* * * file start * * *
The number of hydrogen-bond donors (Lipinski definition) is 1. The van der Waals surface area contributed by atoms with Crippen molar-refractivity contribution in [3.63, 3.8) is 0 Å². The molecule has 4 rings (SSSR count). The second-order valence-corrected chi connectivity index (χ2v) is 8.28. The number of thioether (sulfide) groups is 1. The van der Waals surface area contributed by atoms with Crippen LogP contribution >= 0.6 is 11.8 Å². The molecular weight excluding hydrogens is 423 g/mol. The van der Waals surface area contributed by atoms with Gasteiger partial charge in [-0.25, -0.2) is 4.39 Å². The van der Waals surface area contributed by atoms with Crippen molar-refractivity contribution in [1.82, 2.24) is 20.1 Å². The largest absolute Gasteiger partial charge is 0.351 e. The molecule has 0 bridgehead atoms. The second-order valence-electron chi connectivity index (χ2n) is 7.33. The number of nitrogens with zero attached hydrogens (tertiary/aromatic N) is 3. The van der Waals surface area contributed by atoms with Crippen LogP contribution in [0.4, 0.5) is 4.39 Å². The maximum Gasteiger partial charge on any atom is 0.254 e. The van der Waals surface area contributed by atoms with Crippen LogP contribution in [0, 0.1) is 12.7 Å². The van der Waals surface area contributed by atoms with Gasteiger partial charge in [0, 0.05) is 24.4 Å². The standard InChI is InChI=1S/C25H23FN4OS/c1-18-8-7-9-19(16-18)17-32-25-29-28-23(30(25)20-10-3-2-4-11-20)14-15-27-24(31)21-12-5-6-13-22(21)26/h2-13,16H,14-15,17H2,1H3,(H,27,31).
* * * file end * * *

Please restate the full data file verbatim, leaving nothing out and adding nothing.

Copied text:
The number of hydrogen-bond donors (Lipinski definition) is 1. The van der Waals surface area contributed by atoms with Crippen molar-refractivity contribution in [3.63, 3.8) is 0 Å². The molecule has 4 rings (SSSR count). The second-order valence-corrected chi connectivity index (χ2v) is 8.28. The number of thioether (sulfide) groups is 1. The van der Waals surface area contributed by atoms with Crippen LogP contribution >= 0.6 is 11.8 Å². The molecular weight excluding hydrogens is 423 g/mol. The van der Waals surface area contributed by atoms with Gasteiger partial charge in [-0.25, -0.2) is 4.39 Å². The van der Waals surface area contributed by atoms with Crippen molar-refractivity contribution in [1.82, 2.24) is 20.1 Å². The largest absolute Gasteiger partial charge is 0.351 e. The molecule has 0 bridgehead atoms. The second-order valence-electron chi connectivity index (χ2n) is 7.33. The number of nitrogens with zero attached hydrogens (tertiary/aromatic N) is 3. The van der Waals surface area contributed by atoms with Crippen LogP contribution in [0.4, 0.5) is 4.39 Å². The maximum Gasteiger partial charge on any atom is 0.254 e. The van der Waals surface area contributed by atoms with Crippen LogP contribution in [0, 0.1) is 12.7 Å². The van der Waals surface area contributed by atoms with Gasteiger partial charge in [0, 0.05) is 24.4 Å². The standard InChI is InChI=1S/C25H23FN4OS/c1-18-8-7-9-19(16-18)17-32-25-29-28-23(30(25)20-10-3-2-4-11-20)14-15-27-24(31)21-12-5-6-13-22(21)26/h2-13,16H,14-15,17H2,1H3,(H,27,31).